Laser experiment brings 'affordable' fusion power one step closer
View through the Omega laser’s 20cm disk amplifiers at LLE. In a scaled-down, proof-of-principle experiment, Rochester researchers used the laser to demonstrate a critical step in the dynamic shell concept. (Image: University of Rochester/J. Adam Fenster)
A laser-based experiment has revealed a way to affordably mass-produce fusion energy, holding promise for the creation of fusion power plants in future.
The method – called dynamic shell formation – has been demonstrated by researchers at the University of Rochester’s Laboratory for Laser Energetics (LLE) and detailed in Physical Review Letters.
Dynamic shell formation is an alternative approach to nuclear fusion. Rather than freezing a small amount of hydrogen fuel (deuterium and tritium) into a spherical shell and heating it with lasers to high pressures and temperatures to initiate fusion, the fuel is instead injected into a foam capsule and hit by laser pulses. This method causes the capsule to turn into a spherical shell, implode, and then undergo fusion ignition.
“This experiment has demonstrated the feasibility of an innovative target concept suitable for affordable, mass production for inertial fusion energy,” says Igor Igumenshchev, a senior scientist at LLE.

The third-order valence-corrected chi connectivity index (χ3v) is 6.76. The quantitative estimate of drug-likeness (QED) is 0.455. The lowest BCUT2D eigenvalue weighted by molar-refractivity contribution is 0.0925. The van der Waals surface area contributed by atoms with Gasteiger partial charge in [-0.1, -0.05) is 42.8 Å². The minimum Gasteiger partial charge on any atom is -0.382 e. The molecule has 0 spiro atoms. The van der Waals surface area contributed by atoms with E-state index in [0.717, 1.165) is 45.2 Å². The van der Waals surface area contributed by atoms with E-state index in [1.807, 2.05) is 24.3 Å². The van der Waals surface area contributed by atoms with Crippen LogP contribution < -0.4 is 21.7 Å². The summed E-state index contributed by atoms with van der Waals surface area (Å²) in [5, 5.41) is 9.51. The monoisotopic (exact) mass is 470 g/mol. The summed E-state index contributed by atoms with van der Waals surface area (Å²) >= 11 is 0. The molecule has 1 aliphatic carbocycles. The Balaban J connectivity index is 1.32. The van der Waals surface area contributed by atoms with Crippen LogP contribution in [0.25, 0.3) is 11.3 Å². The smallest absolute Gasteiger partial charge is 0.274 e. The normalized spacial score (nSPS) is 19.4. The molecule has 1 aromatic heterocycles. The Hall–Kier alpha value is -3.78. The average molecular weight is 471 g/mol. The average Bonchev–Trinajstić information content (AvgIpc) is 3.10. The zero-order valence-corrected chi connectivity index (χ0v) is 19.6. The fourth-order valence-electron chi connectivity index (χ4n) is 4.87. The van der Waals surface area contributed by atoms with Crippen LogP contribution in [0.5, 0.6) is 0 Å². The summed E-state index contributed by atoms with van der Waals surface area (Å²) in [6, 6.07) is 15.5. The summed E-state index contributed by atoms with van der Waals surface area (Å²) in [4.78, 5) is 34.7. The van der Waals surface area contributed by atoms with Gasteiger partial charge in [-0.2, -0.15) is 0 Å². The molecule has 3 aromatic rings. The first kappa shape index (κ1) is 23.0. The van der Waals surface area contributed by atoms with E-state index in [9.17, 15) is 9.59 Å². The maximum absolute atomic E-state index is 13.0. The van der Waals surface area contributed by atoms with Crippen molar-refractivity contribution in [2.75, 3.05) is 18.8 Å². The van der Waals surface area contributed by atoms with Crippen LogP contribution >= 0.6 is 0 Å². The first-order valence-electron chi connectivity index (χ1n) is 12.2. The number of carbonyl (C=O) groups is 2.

The 'conventional' fusion approach, the University of Rochester says, releases an enormous amount of energy which, while having the potential to drive a carbon-free power plant, requires nearly a million targets per day – a costly and difficult reality.
Dynamic shell formation, however, is cheaper and easier to conduct, as it uses liquid targets – avoiding the costs of cryogenic layering used in conventional methods.
To demonstrate the method, the team used LLE’s Omega laser to shape a sphere of plastic foam that had the same density as deuterium-tritium liquid fuel into a shell, demonstrating a critical step in the dynamic shell concept.
“Combining this target concept with a highly efficient laser system that is currently under development at LLE will provide a very attractive path to fusion energy,” Igumenshchev says.
Although scientists achieved ignition in December 2022 at the National Ignition Facility at Lawrence Livermore National Laboratory, hurdles remain in bringing fusion energy to the masses, the university says. It adds that to generate fusion using dynamic shell formation, future research will require lasers with longer and more energetic pulses.